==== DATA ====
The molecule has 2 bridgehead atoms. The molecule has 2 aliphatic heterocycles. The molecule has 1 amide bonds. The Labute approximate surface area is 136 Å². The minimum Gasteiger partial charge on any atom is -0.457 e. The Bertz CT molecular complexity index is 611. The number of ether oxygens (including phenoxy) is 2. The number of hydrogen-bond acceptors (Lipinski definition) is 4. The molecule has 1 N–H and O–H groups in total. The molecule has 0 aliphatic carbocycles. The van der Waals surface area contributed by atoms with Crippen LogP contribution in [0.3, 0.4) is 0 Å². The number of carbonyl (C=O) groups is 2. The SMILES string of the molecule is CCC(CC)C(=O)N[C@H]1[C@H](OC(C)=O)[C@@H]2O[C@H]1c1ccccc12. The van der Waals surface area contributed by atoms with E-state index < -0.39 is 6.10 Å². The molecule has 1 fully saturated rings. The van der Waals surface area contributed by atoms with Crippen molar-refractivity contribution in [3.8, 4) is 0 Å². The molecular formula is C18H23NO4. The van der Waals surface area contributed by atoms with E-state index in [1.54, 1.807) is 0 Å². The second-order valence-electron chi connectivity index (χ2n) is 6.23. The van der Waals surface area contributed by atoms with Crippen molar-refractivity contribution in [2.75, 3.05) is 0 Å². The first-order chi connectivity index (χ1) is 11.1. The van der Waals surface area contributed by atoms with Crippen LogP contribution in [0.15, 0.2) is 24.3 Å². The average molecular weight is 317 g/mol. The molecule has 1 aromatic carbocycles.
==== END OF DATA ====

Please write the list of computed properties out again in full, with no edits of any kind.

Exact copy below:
The molecule has 2 bridgehead atoms. The molecule has 2 aliphatic heterocycles. The molecule has 1 amide bonds. The Labute approximate surface area is 136 Å². The minimum Gasteiger partial charge on any atom is -0.457 e. The Bertz CT molecular complexity index is 611. The number of ether oxygens (including phenoxy) is 2. The number of hydrogen-bond acceptors (Lipinski definition) is 4. The molecule has 1 N–H and O–H groups in total. The molecule has 0 aliphatic carbocycles. The van der Waals surface area contributed by atoms with Crippen LogP contribution in [0.3, 0.4) is 0 Å². The number of carbonyl (C=O) groups is 2. The SMILES string of the molecule is CCC(CC)C(=O)N[C@H]1[C@H](OC(C)=O)[C@@H]2O[C@H]1c1ccccc12. The van der Waals surface area contributed by atoms with E-state index < -0.39 is 6.10 Å². The molecule has 1 fully saturated rings. The van der Waals surface area contributed by atoms with Crippen molar-refractivity contribution in [3.8, 4) is 0 Å². The molecular formula is C18H23NO4. The van der Waals surface area contributed by atoms with E-state index in [1.54, 1.807) is 0 Å². The second-order valence-electron chi connectivity index (χ2n) is 6.23. The van der Waals surface area contributed by atoms with Crippen molar-refractivity contribution in [2.75, 3.05) is 0 Å². The first-order chi connectivity index (χ1) is 11.1. The van der Waals surface area contributed by atoms with Crippen LogP contribution in [0.15, 0.2) is 24.3 Å². The average molecular weight is 317 g/mol. The molecule has 1 aromatic carbocycles.